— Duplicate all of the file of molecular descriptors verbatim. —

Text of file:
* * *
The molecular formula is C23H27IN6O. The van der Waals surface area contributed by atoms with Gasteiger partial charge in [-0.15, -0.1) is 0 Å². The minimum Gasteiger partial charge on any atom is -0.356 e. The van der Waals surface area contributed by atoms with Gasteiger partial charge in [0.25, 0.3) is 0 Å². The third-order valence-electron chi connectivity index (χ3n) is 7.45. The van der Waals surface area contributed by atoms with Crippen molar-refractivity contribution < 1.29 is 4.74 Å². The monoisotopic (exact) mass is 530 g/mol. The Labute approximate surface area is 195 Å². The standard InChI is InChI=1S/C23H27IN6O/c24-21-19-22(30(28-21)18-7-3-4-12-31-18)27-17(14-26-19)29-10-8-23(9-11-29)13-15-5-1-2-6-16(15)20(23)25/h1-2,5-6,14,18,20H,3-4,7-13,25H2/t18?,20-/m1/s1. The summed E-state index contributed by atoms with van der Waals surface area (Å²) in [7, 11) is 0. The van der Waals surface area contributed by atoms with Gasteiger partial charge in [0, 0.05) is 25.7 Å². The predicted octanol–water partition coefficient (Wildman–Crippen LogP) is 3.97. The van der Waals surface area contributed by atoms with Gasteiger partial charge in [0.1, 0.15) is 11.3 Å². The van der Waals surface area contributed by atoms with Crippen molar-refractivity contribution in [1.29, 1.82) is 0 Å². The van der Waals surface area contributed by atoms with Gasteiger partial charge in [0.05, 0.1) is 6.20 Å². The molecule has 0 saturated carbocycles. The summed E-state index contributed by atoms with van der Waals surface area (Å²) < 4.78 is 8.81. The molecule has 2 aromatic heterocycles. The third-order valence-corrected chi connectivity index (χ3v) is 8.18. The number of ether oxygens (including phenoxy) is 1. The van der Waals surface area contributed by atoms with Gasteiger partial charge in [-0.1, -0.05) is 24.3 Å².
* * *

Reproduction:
The molecular formula is C23H27IN6O. The van der Waals surface area contributed by atoms with Gasteiger partial charge in [-0.15, -0.1) is 0 Å². The minimum Gasteiger partial charge on any atom is -0.356 e. The van der Waals surface area contributed by atoms with Gasteiger partial charge in [0.25, 0.3) is 0 Å². The third-order valence-electron chi connectivity index (χ3n) is 7.45. The van der Waals surface area contributed by atoms with Crippen molar-refractivity contribution < 1.29 is 4.74 Å². The monoisotopic (exact) mass is 530 g/mol. The Labute approximate surface area is 195 Å². The standard InChI is InChI=1S/C23H27IN6O/c24-21-19-22(30(28-21)18-7-3-4-12-31-18)27-17(14-26-19)29-10-8-23(9-11-29)13-15-5-1-2-6-16(15)20(23)25/h1-2,5-6,14,18,20H,3-4,7-13,25H2/t18?,20-/m1/s1. The summed E-state index contributed by atoms with van der Waals surface area (Å²) in [7, 11) is 0. The van der Waals surface area contributed by atoms with Gasteiger partial charge in [0, 0.05) is 25.7 Å². The predicted octanol–water partition coefficient (Wildman–Crippen LogP) is 3.97. The van der Waals surface area contributed by atoms with Gasteiger partial charge in [0.1, 0.15) is 11.3 Å². The van der Waals surface area contributed by atoms with Crippen molar-refractivity contribution in [1.29, 1.82) is 0 Å². The van der Waals surface area contributed by atoms with Gasteiger partial charge in [0.05, 0.1) is 6.20 Å². The molecule has 0 saturated carbocycles. The summed E-state index contributed by atoms with van der Waals surface area (Å²) < 4.78 is 8.81. The molecule has 2 aromatic heterocycles. The third-order valence-corrected chi connectivity index (χ3v) is 8.18. The number of ether oxygens (including phenoxy) is 1. The van der Waals surface area contributed by atoms with Gasteiger partial charge in [-0.1, -0.05) is 24.3 Å².